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The U.S. Environmental Protection Agency (EPA) has said that it would exempt
the timber industry from meeting new regulations aimed at reducing water
pollution on private lands. The proposed runoff rule would require landowners
to obtain discharge permits if the EPA found they were contributing to nearby
water quality problems. Landowners would also need permits if their state
failed to win approval from EPA for a plan to improve water quality. The
timber industry, including loggers, tree farmers and other forest product
groups, lobbied hard against the new rule, saying it would force small forestry
owners out of business. In public meetings and some 30,000 postcards sent
to EPA, the industry argued that the rule would require EPA permits for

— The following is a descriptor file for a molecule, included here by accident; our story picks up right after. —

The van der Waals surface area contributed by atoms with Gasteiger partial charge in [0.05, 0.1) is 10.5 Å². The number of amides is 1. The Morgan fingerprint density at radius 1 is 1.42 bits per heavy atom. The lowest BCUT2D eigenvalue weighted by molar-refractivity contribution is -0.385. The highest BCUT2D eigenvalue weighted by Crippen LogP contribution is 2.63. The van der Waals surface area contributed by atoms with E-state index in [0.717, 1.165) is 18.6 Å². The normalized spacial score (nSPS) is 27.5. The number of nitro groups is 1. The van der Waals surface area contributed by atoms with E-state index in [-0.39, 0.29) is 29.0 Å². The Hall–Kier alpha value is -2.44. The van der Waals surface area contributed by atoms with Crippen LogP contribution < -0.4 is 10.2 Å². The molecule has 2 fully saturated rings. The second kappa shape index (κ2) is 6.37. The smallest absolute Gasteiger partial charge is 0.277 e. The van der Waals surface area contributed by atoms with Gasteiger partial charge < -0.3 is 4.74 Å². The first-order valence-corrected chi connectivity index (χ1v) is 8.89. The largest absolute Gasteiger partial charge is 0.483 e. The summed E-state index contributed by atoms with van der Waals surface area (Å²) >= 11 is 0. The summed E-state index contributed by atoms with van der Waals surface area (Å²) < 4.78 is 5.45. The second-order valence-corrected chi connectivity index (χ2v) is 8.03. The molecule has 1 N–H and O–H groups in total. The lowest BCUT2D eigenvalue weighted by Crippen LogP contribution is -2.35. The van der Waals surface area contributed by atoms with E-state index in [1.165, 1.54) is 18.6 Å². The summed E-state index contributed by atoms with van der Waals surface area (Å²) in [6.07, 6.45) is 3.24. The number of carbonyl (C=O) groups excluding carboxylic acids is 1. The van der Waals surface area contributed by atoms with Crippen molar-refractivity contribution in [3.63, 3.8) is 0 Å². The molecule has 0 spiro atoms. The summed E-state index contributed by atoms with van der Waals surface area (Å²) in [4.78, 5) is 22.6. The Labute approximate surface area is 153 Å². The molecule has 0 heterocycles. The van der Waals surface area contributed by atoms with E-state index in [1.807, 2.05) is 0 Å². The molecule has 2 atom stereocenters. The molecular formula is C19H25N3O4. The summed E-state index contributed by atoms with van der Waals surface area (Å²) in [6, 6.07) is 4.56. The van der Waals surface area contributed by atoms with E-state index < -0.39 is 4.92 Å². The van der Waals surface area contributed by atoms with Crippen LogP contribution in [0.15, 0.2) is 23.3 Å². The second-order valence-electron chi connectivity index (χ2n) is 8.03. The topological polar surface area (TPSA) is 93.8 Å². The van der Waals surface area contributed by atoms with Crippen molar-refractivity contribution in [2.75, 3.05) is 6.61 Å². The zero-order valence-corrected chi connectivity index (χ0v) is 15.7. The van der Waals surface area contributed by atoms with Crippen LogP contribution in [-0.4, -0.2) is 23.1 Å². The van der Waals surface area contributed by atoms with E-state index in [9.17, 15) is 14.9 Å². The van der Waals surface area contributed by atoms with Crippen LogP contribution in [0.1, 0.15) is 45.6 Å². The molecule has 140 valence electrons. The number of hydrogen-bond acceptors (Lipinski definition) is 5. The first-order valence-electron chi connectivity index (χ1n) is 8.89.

planting or cutting down any trees on private lands.
Charles Fox, assistant EPA administrator for water, said the EPA will propose
a new rule this fall to cover just forestry practices. The original rule
is expected to be finalized in about a month. It would affect farmers and
other private landowners. Under the rule proposed last August, states must
submit plans to clean up every waterway that fails to meet federal standards
for fishing, drinking and swimming. EPA estimates that more than 20,000
streams and lakes do not meet water quality standards. That accounts for
about 40 percent of all lakes, rivers and streams in the U.S. Under their
draft plans, states must address the amount of pollution they will allow
from indirect sources like runoff from private lands.